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With all due respect for the OED and its team of savants, I can’t say I think much of the way they make the jump from “tapster” through “second-hand dealer” to “agent”. It sounds a bit contrived to me. I’d love to see the documentation on which it’s based.
Language hat’s comment put me in mind of the fact that when Jewish dealers in precious stones close a deal, they shake hands and utter the Hebrew formula mazal u-vracha, which means “luck and blessing”. As far as I know, this formula is not used by other professions. Incidentally, the word mazal, used nowadays stand-alone in Hebrew to mean “luck”, originally meant (and continues to mean) “a sign of the Zodiac”. The original full congratulatory formula would be she-yihieh bemazal tov—“may it be under a good sign of the Zodiac”.  Nowadays, one simply says mazal tov in congratulation --- though one of the phrases used at a Hebrew wedding ceremony is mazal tov ve-siman tov, where siman also means “a sign”.

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Posted: 31 May 2013 08:35 AM   [ Ignore ]   [ # 13 ]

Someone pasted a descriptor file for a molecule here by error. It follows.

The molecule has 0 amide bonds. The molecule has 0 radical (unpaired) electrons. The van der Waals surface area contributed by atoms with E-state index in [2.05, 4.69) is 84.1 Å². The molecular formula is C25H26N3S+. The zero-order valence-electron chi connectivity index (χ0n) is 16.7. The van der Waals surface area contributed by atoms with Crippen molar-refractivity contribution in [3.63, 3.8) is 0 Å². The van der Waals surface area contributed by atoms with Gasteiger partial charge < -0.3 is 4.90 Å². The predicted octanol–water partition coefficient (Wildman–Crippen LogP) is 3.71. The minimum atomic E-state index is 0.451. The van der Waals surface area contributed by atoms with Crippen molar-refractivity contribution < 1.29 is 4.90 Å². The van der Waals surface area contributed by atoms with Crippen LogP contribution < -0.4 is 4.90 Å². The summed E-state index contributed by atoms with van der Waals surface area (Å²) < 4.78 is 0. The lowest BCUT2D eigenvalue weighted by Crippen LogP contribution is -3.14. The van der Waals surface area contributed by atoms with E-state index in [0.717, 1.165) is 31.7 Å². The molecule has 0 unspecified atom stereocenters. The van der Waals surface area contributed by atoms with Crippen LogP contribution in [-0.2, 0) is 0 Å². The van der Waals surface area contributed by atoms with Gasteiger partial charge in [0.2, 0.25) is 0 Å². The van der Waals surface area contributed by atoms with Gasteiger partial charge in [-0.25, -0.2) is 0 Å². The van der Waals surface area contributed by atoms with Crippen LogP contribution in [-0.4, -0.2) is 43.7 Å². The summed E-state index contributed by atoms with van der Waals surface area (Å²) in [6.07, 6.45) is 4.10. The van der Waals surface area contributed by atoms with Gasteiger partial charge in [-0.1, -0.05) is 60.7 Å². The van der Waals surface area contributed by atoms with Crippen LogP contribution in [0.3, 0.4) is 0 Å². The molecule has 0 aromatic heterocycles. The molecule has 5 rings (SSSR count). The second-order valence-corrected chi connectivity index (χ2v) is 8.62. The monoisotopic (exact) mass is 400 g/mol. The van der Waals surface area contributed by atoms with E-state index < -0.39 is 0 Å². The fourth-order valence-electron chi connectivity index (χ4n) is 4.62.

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Merriam-Webster gives essentially the same etymology as Eliza cites from the OED, and I’ve read the same story (effectively, broker = broacher) in other sources.  Maybe the Semitic “blessing” connection is based on more recent scholarship, but I’d like to know LH’s source.

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Posted: 31 May 2013 04:34 PM   [ Ignore ]   [ # 14 ]
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AHD5 has the Arabic source for broker.  They pretty much follow the one outlined above from the OED but diverge to Arabic where the OED goes to Latin.

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Posted: 01 June 2013 05:38 AM   [ Ignore ]   [ # 15 ]
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Yes, I got it from AHD, for whose etymologists I have the greatest respect.  With OED, it’s vital to know when an entry was published.  This one is from 1888 and has not been revised, so is essentially useless today.